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Digital Transformation in Europe

Disruptive technologies and digitalization are changing the industry on a global scale. In order to remain competitive, Europe needs to invest more in its workforce by increasing talent pool and by creating conditions for people to acquire new skills. Moreover, the European Commission identified a lack of skills as a bottleneck in transforming manufacturing. There are increasing skills gaps and mismatches related to digital and high-tech key enabling technologies.


Companies across Europe are reporting difficulties in finding employees not only with high-level skills but with skills fit for the current markets. Skills needs must be better anticipated to manage change, nurture new types of work and strengthen social cohesion[1]. Currently, European businesses are not taking full advantage of many advanced technologies or the innovative business models offered. The state of the digitisation of industry varies across sectors, particularly between high-tech and more traditional areas, and also between Member states and regions. Moreover, there are also huge disparities between large companies and SMEs.


The digital skills are a major priority for Europe. The demand from EU industry and enterprises for new types of skills highlight the need to reskill and reemploy the redundant workforce. The widening digital skills gap will have an impact on the ability of EU businesses and governments to benefit from the opportunities of digitalisation.


The goal of the European Commission is to increase the EU talent pool and foster the acquisition of new skills with a focus on new technologies. Identified priorities are high-tech skills and related leadership capabilities. The spread of digital technology has an impact on the European labour market and the type of skills needed in the economy and society.


The digital technology is changing the structure of employment, leading to the automation of "routine" tasks and to the creation of new and different types of jobs or fundamentally changing the existing jobs. Moreover, it is leading to the need for more skilled ICT professionals in all sectors of the economy and is creating a need for digital skills for nearly all jobs where ICT complements existing tasks. In addition, the digital technology changed traditional learning paths by fostering online communities, by enabling personalised learning experiences, by supporting the development of soft skills such as problem-solving, collaboration and creativity.


The Commission is continuing to work on a set of measures to support the modernisation of Vocational Education and Training (VET) programs, in line with the policy priorities defined in the 2015 Riga Conclusions. The Riga Conclusions call for developing a strong partnership with complementary partners and other relevant stakeholders, promoting excellence and innovation in VET and using the learning outcomes approach. Furthermore, they encourage the promotion of work-based learning integrated into the school-based programme, strengthening key competencies, enhancing access to quality vocational training by designing an innovative VET programme, etc.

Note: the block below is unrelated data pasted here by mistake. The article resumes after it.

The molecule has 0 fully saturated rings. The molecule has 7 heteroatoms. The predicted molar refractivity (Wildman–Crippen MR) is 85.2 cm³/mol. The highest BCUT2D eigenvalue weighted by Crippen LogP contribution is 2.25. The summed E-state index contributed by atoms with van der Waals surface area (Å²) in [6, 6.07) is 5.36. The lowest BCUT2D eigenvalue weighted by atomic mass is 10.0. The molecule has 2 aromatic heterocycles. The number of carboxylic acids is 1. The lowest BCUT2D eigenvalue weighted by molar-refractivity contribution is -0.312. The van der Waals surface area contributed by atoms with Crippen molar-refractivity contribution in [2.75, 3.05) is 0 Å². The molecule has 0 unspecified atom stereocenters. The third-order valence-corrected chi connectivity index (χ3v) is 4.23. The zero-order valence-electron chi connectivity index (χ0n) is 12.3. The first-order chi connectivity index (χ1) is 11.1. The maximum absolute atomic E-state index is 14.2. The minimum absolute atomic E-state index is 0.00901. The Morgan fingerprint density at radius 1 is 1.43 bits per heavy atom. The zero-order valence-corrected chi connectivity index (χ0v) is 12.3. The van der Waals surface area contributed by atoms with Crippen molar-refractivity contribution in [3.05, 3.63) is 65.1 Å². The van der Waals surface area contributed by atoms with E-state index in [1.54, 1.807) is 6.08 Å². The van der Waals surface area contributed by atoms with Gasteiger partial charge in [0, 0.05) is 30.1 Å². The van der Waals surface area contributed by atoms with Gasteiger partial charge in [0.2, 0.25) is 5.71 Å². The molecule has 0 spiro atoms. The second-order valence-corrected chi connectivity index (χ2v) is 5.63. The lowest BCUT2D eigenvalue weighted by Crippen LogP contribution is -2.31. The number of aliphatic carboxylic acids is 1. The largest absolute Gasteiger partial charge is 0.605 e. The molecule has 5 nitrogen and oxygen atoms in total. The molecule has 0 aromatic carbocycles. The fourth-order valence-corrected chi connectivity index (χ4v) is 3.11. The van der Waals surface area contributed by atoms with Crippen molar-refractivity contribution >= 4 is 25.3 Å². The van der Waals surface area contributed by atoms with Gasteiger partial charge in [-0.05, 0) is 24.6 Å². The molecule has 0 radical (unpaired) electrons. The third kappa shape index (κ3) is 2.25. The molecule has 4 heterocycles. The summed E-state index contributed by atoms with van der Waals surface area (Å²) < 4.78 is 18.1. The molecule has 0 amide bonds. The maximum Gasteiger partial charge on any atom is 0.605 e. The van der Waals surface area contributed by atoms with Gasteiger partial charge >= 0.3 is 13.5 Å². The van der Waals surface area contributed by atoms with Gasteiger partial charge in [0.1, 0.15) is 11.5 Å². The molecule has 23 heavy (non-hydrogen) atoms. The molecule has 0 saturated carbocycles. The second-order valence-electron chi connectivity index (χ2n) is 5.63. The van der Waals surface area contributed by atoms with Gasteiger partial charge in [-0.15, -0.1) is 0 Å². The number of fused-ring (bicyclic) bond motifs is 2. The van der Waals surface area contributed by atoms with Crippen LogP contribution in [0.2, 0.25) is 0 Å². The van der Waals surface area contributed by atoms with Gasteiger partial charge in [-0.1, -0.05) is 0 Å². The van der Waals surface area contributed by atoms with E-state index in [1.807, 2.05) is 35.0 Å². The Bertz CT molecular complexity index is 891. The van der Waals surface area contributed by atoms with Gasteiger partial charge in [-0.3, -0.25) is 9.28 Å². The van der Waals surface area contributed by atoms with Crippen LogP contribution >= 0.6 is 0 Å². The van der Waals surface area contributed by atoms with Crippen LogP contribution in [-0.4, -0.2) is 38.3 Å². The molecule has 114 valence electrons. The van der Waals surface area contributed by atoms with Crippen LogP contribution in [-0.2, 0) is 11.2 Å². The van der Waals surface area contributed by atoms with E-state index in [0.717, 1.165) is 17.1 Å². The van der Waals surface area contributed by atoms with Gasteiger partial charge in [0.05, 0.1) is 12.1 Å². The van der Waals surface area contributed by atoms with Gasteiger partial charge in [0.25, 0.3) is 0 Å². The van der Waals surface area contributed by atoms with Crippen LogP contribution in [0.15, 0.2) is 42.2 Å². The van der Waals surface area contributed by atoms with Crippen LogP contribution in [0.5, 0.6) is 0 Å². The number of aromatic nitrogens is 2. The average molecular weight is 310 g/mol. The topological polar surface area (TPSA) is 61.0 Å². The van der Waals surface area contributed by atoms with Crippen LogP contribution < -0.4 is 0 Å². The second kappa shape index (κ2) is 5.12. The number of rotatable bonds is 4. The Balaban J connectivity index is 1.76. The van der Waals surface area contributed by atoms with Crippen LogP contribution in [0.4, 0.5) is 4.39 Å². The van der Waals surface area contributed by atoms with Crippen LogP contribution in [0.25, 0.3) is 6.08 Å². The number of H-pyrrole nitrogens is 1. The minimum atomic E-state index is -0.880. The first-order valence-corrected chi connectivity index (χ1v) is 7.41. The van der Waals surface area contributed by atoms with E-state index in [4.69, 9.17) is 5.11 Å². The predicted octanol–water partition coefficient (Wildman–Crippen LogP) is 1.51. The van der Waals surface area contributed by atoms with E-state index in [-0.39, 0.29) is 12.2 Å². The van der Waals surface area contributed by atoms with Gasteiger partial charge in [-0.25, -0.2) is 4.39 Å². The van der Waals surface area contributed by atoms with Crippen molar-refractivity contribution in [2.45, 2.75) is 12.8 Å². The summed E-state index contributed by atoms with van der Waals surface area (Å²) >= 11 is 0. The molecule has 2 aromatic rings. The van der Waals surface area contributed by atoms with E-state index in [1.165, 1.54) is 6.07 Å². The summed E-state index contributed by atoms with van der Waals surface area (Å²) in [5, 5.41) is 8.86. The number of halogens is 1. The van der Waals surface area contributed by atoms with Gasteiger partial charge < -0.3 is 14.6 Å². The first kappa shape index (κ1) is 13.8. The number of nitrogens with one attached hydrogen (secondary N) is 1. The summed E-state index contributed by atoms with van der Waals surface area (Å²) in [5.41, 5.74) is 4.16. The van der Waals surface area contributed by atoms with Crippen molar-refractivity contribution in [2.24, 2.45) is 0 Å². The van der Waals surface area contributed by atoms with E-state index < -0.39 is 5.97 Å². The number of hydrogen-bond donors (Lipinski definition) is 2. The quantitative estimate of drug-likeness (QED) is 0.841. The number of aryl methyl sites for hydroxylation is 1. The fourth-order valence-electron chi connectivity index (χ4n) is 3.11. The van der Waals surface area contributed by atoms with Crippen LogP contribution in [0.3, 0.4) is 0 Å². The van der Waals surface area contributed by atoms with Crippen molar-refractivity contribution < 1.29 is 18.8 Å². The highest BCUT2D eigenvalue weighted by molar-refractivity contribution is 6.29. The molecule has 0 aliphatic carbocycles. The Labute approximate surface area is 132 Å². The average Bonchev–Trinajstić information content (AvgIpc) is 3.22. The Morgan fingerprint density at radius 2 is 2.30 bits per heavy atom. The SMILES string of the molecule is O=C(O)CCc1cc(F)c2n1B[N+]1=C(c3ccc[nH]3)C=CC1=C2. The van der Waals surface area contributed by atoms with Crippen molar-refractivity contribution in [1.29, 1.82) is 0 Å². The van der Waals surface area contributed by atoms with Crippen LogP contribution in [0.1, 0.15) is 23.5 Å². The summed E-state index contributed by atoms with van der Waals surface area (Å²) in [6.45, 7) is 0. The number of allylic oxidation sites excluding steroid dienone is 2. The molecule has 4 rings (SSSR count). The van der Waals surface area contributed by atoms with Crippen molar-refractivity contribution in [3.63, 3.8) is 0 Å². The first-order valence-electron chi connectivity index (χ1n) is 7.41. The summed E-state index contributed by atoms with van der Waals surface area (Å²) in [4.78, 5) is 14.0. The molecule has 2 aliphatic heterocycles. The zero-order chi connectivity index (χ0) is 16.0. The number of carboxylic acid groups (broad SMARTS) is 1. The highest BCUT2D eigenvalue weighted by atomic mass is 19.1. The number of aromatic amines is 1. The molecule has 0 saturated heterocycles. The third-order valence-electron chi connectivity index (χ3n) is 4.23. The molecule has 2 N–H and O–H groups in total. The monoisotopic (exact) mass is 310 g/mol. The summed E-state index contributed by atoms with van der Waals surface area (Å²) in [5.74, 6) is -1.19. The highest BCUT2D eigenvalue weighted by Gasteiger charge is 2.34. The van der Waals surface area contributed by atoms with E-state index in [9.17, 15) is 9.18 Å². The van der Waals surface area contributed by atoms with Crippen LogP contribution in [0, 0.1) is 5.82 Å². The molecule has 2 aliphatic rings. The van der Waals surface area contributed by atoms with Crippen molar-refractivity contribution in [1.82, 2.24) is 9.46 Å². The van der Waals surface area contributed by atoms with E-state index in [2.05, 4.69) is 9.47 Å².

In 2016, the European Commission launched the first industry-related initiative of the Digital Single Market[2] initiative. The Digital Single Market includes the use of policy instruments, financial support, coordination, and legislative powers to trigger further public and private investments in all industrial sectors. One of the five pillars of Digital Single Market is to prepare Europeans for the digital future by adapting the workforce and the education and learning systems.


The European Commission identified new curriculum guidelines as one of the solutions for increasing the EU talent pool and fostering the acquisition of new skills. There is a need to adapt the European workforce and the education and learning systems, and this can be done with new vocational education and training that is designed to promote new types of skills, such as digital skills, green skills, entrepreneurial competencies, etc.


UPSKILL project aims to enhance the capability of European VET systems to respond to the plastics sector-specific labour market needs by designing, piloting and implementing an innovative vocational training programme.


More specifically the project will:

· enhance the quality of vocational training;

· improve the competence of teachers and plastic machine operators;

· make VET curriculum more relevant to the labour market;

· provide students and teachers with the opportunity to use digital materials


All the goals of the project are aligned with the Digital Single Market initiative, and overall goal of the European Commission to increase the EU talent pool and foster the acquisition of new skills. Furthermore, the project supports modernisation of VET programs in Europe, as defined in the 2015 Riga Conclusions.

[1] https://ec.europa.eu/growth/industry/policy/skills_en

[2] https://ec.europa.eu/commission/priorities/digital-single-market_en


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info@upskill-project.eu

Gražina Žardalevičienė (Project Coordinator)

 

Engineering Industries Association of Lithuania LINPRA

Savanorių av. 176-803
LT-03154 Vilnius

Ph. +370 5 231 2520

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